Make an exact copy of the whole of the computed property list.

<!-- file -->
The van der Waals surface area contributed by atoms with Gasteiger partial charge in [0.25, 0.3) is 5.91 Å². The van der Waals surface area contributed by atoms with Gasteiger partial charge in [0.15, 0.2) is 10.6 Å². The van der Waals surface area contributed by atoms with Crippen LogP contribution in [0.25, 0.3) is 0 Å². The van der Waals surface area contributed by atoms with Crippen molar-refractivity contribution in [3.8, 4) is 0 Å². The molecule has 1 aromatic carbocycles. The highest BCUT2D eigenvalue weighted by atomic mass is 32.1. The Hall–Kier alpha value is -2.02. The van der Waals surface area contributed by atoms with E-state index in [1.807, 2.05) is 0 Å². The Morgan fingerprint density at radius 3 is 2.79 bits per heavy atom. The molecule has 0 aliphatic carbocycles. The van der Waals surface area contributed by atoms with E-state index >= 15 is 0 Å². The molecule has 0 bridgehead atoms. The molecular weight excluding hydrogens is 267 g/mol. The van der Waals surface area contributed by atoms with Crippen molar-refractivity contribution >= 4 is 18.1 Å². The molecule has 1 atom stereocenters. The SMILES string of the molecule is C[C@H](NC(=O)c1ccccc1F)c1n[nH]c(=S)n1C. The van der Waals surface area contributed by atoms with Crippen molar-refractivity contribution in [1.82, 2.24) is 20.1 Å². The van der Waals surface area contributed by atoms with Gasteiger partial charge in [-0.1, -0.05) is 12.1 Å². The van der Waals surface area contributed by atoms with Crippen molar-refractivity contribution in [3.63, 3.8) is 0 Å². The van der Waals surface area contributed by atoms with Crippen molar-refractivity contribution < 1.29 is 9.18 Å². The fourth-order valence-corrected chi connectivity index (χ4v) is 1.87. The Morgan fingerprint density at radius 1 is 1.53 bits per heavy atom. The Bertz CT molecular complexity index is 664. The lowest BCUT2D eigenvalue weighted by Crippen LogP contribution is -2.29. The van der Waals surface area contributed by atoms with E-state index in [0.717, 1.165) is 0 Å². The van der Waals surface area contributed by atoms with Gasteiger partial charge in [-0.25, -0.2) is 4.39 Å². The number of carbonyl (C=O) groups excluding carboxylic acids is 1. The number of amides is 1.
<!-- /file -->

The van der Waals surface area contributed by atoms with Gasteiger partial charge in [0.25, 0.3) is 5.91 Å². The van der Waals surface area contributed by atoms with Gasteiger partial charge in [0.15, 0.2) is 10.6 Å². The van der Waals surface area contributed by atoms with Crippen LogP contribution in [0.25, 0.3) is 0 Å². The van der Waals surface area contributed by atoms with Crippen molar-refractivity contribution in [3.8, 4) is 0 Å². The molecule has 1 aromatic carbocycles. The highest BCUT2D eigenvalue weighted by atomic mass is 32.1. The Hall–Kier alpha value is -2.02. The van der Waals surface area contributed by atoms with E-state index in [1.807, 2.05) is 0 Å². The Morgan fingerprint density at radius 3 is 2.79 bits per heavy atom. The molecule has 0 aliphatic carbocycles. The van der Waals surface area contributed by atoms with E-state index >= 15 is 0 Å². The molecule has 0 bridgehead atoms. The molecular weight excluding hydrogens is 267 g/mol. The van der Waals surface area contributed by atoms with Crippen molar-refractivity contribution >= 4 is 18.1 Å². The molecule has 1 atom stereocenters. The SMILES string of the molecule is C[C@H](NC(=O)c1ccccc1F)c1n[nH]c(=S)n1C. The van der Waals surface area contributed by atoms with Crippen molar-refractivity contribution in [1.82, 2.24) is 20.1 Å². The van der Waals surface area contributed by atoms with Gasteiger partial charge in [-0.1, -0.05) is 12.1 Å². The van der Waals surface area contributed by atoms with Crippen molar-refractivity contribution in [3.63, 3.8) is 0 Å². The van der Waals surface area contributed by atoms with Crippen molar-refractivity contribution < 1.29 is 9.18 Å². The fourth-order valence-corrected chi connectivity index (χ4v) is 1.87. The Morgan fingerprint density at radius 1 is 1.53 bits per heavy atom. The Bertz CT molecular complexity index is 664. The lowest BCUT2D eigenvalue weighted by Crippen LogP contribution is -2.29. The van der Waals surface area contributed by atoms with E-state index in [0.717, 1.165) is 0 Å². The van der Waals surface area contributed by atoms with Gasteiger partial charge in [-0.25, -0.2) is 4.39 Å². The number of carbonyl (C=O) groups excluding carboxylic acids is 1. The number of amides is 1.